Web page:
Despite the advantages that the archaeological virtual reconstructions have, according to some researchers, they can prove to be a 'double-edged sword' (Eiteljorg II, 2000) and the power of graphic programs can hide dangers. It will now be examined what form these dangers can take.

'Virtual reality' (an oxymoron) cannot have the complexity of the real objects. Virtual archaeology-in the ontological sense, as translated from Greek dynaton (gr. =possible), it is "that in potential" (Aristotle, Analitici primi); in fact, in scholastic philosophy it is that exists in potential form and not in reality (Forte 2000).

In the past two decades, in some early examples of archaeological computer reconstructions4, some high-quality reconstructions involve collaborations between archaeologists and programmers or architects. In these cases, there were problems of communication between these people with the archaeological theoretical knowledge and those people with the practical knowledge of computers. In most circumstances, the visualisation software itself was not accessible to archaeologists and therefore the computer scientists were interposed between them and their data. "The archaeologists did not have direct control of the modeling themselves" (Miller and Richards, 1994). In some cases, where the remains from the ancient era were fragmentary, because of later human or geological activity or because the buildings had been altered or rebuilt, it was probable that the Past was both misinterpreted and misrepresented. The visualization results were impressive, thus fulfilling their primary goal specifically the consumption from the general public, but without in turn, serving the archaeological research. Since then things have partially changed, but archaeological computer reconstructions continue to be criticized by some researchers.

The main problem is that advanced graphic systems that are used for computer reconstructions may sometimes be too realistic. Things can be difficult, especially when they are based on partial evidence, but nevertheless suggest an impression of good knowledge of the past. Indeed advanced graphic systems present the 'image' as true, giving the sense of misleading accuracy (Miller and Richards, 1994; Ryan, 1996). When the reconstructed item has a lot of missing elements then -obviously- archaeologists must use their imagination or rely on ethno-historical information on how similar cases might have looked like, in order to reconstruct it. However, in these cases, the result will not be an explanation of the past, but a personal and subjective way of seeing it. A very good 'image' can give the impression to the viewer that archaeologists know more than they actually know. Some products of computer reconstructions can be considered as scientifically accurate, because they seem to be accurate.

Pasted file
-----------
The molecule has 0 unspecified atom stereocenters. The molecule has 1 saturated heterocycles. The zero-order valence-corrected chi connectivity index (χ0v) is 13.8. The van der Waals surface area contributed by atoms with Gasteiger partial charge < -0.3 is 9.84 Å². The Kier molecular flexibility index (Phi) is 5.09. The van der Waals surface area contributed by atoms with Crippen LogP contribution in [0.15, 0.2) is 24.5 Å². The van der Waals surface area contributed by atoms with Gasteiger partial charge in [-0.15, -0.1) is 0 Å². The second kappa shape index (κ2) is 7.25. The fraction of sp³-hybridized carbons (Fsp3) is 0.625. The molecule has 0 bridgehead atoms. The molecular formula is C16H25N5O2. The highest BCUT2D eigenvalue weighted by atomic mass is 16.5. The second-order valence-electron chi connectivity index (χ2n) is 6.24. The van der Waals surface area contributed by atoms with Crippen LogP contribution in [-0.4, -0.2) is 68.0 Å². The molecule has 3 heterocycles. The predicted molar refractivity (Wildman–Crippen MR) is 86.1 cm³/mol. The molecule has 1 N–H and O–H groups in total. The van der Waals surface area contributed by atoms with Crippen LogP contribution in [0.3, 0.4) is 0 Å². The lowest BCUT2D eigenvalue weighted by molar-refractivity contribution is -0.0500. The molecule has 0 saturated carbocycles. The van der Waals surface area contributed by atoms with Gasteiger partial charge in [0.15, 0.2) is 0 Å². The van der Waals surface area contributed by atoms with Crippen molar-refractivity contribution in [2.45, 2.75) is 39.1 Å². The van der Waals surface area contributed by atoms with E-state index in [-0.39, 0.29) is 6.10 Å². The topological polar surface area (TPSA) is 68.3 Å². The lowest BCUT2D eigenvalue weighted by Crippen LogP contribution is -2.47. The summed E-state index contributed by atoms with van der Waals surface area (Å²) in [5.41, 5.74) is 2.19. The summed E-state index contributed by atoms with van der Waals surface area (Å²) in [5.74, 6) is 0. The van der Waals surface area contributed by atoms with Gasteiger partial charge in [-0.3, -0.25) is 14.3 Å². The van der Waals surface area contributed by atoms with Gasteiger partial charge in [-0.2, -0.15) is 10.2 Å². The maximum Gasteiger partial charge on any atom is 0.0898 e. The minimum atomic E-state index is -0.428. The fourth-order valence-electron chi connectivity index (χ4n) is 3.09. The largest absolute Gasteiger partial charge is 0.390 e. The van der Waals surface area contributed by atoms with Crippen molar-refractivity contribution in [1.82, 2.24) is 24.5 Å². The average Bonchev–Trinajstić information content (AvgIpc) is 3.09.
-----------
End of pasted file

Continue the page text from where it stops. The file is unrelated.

Even if there is a degree of accuracy, the one-sided view of the reconstructed site is still wrong. Computer reconstructions that offer only one aspect of the subject they examine and do not provide any alternative reconstructions, contradict the beliefs of archaeologists that there are many ways to examine the Past. In addition to that, every aspect and opinion in the archaeological ring is under continuous doubt and examination. There is only one aspect of the subject that has been reconstructed and no alternative reconstructions have been created. The public accepts the reconstructions as the undoubtedly correct ones, as an archaeological truth, even if the archaeological records do not verify them. The near-perfect visualization of images of the Past, sometimes are arbitrary and can make 'fantasies seem very real'. Not only the non-specialists, but -sometimes- also the specialists, the archaeologists, may have difficulties in understanding that the model is only a hypothetical reconstruction, that may be based on weak evidence.

Another thorny problem that has been indicated by some researchers is the tendency of the archaeological computer reconstructions to show the capabilities of the advanced graphic techniques, rather than serving archaeological aims. Especially with the latest photorealistic renderings that use textures and materials it is quite easy for confusion to be created between the realism of the reconstructions and the archaeological reality. The more technologically advanced and perfect are the reconstructions, the more the people believe they are real. For publicity reasons and simply as a way to test their developing technologies, large computer firms, such as IBM (reconstruction of the Saxon Minster of Winchester), have sponsored some archaeological computer projects. The outcome of these efforts has resulted in high-profile projects with perhaps little archaeological significance.

The computer reconstructions do not look for new techniques that will give answers to various archaeological problems. Their main preoccupation is to present the already known information by an attractive and impressive way to the public. Certain models are, as it is already said, in some degree arbitrary. Also, the computer reconstructions use 'tricks' like fog, smoke, clouds etc. in areas where the interpretation is difficult or even impossible. As a result, the archaeological questions and problems are 'covered' and remain without answers.